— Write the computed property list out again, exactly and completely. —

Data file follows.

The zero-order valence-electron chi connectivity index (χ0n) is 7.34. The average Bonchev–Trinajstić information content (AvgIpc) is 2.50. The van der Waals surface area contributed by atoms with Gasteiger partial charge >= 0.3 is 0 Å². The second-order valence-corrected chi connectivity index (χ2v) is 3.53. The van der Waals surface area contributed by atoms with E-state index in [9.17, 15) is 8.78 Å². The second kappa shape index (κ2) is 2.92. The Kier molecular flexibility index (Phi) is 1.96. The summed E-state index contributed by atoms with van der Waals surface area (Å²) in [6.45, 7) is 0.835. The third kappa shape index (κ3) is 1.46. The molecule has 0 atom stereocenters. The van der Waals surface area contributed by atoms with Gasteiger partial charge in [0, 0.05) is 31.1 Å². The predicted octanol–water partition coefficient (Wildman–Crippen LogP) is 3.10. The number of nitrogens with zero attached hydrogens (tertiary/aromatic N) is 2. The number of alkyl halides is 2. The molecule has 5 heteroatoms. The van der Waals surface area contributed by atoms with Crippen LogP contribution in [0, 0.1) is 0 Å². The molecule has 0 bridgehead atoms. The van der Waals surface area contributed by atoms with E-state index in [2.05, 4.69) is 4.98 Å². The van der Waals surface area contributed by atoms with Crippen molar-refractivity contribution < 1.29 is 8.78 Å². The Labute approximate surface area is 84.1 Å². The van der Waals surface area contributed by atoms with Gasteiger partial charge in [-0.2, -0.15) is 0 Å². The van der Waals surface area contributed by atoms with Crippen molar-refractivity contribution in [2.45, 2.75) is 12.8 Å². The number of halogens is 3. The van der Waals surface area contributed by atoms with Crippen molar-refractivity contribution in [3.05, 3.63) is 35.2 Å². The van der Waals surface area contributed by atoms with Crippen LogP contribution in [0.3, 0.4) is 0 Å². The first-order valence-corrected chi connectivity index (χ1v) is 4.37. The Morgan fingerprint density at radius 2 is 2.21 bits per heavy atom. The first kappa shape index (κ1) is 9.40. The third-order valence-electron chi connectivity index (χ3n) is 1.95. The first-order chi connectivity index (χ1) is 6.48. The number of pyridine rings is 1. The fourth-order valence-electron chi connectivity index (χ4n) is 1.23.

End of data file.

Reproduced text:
The zero-order valence-electron chi connectivity index (χ0n) is 7.34. The average Bonchev–Trinajstić information content (AvgIpc) is 2.50. The van der Waals surface area contributed by atoms with Gasteiger partial charge >= 0.3 is 0 Å². The second-order valence-corrected chi connectivity index (χ2v) is 3.53. The van der Waals surface area contributed by atoms with E-state index in [9.17, 15) is 8.78 Å². The second kappa shape index (κ2) is 2.92. The Kier molecular flexibility index (Phi) is 1.96. The summed E-state index contributed by atoms with van der Waals surface area (Å²) in [6.45, 7) is 0.835. The third kappa shape index (κ3) is 1.46. The molecule has 0 atom stereocenters. The van der Waals surface area contributed by atoms with Gasteiger partial charge in [0, 0.05) is 31.1 Å². The predicted octanol–water partition coefficient (Wildman–Crippen LogP) is 3.10. The number of nitrogens with zero attached hydrogens (tertiary/aromatic N) is 2. The number of alkyl halides is 2. The molecule has 5 heteroatoms. The van der Waals surface area contributed by atoms with Crippen LogP contribution in [0, 0.1) is 0 Å². The molecule has 0 bridgehead atoms. The van der Waals surface area contributed by atoms with E-state index in [2.05, 4.69) is 4.98 Å². The van der Waals surface area contributed by atoms with Crippen molar-refractivity contribution < 1.29 is 8.78 Å². The Labute approximate surface area is 84.1 Å². The van der Waals surface area contributed by atoms with Gasteiger partial charge in [-0.2, -0.15) is 0 Å². The van der Waals surface area contributed by atoms with Crippen molar-refractivity contribution in [2.45, 2.75) is 12.8 Å². The number of halogens is 3. The van der Waals surface area contributed by atoms with Crippen molar-refractivity contribution in [3.05, 3.63) is 35.2 Å². The van der Waals surface area contributed by atoms with Crippen LogP contribution in [0.3, 0.4) is 0 Å². The first-order valence-corrected chi connectivity index (χ1v) is 4.37. The Morgan fingerprint density at radius 2 is 2.21 bits per heavy atom. The first kappa shape index (κ1) is 9.40. The third-order valence-electron chi connectivity index (χ3n) is 1.95. The first-order chi connectivity index (χ1) is 6.48. The number of pyridine rings is 1. The fourth-order valence-electron chi connectivity index (χ4n) is 1.23.